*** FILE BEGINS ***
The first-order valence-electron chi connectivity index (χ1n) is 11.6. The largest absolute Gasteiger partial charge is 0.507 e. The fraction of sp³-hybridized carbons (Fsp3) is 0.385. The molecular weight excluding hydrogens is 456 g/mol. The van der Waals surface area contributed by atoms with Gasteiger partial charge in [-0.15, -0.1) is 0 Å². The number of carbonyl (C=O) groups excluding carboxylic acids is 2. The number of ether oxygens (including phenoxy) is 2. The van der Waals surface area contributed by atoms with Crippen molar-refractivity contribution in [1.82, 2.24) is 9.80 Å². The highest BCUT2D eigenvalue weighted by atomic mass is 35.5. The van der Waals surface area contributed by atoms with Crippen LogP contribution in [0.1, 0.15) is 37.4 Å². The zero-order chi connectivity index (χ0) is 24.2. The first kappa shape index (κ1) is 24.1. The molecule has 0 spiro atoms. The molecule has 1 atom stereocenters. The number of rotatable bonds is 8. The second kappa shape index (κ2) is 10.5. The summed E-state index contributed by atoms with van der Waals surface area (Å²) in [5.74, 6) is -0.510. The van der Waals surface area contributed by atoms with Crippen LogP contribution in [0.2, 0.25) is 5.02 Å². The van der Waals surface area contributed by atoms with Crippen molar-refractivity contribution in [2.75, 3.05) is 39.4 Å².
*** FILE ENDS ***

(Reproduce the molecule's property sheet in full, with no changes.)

The first-order valence-electron chi connectivity index (χ1n) is 11.6. The largest absolute Gasteiger partial charge is 0.507 e. The fraction of sp³-hybridized carbons (Fsp3) is 0.385. The molecular weight excluding hydrogens is 456 g/mol. The van der Waals surface area contributed by atoms with Gasteiger partial charge in [-0.15, -0.1) is 0 Å². The number of carbonyl (C=O) groups excluding carboxylic acids is 2. The number of ether oxygens (including phenoxy) is 2. The van der Waals surface area contributed by atoms with Crippen molar-refractivity contribution in [1.82, 2.24) is 9.80 Å². The highest BCUT2D eigenvalue weighted by atomic mass is 35.5. The van der Waals surface area contributed by atoms with Crippen LogP contribution in [0.1, 0.15) is 37.4 Å². The zero-order chi connectivity index (χ0) is 24.2. The first kappa shape index (κ1) is 24.1. The molecule has 0 spiro atoms. The molecule has 1 atom stereocenters. The number of rotatable bonds is 8. The second kappa shape index (κ2) is 10.5. The summed E-state index contributed by atoms with van der Waals surface area (Å²) in [5.74, 6) is -0.510. The van der Waals surface area contributed by atoms with Crippen LogP contribution in [0.2, 0.25) is 5.02 Å². The van der Waals surface area contributed by atoms with Crippen molar-refractivity contribution in [2.75, 3.05) is 39.4 Å².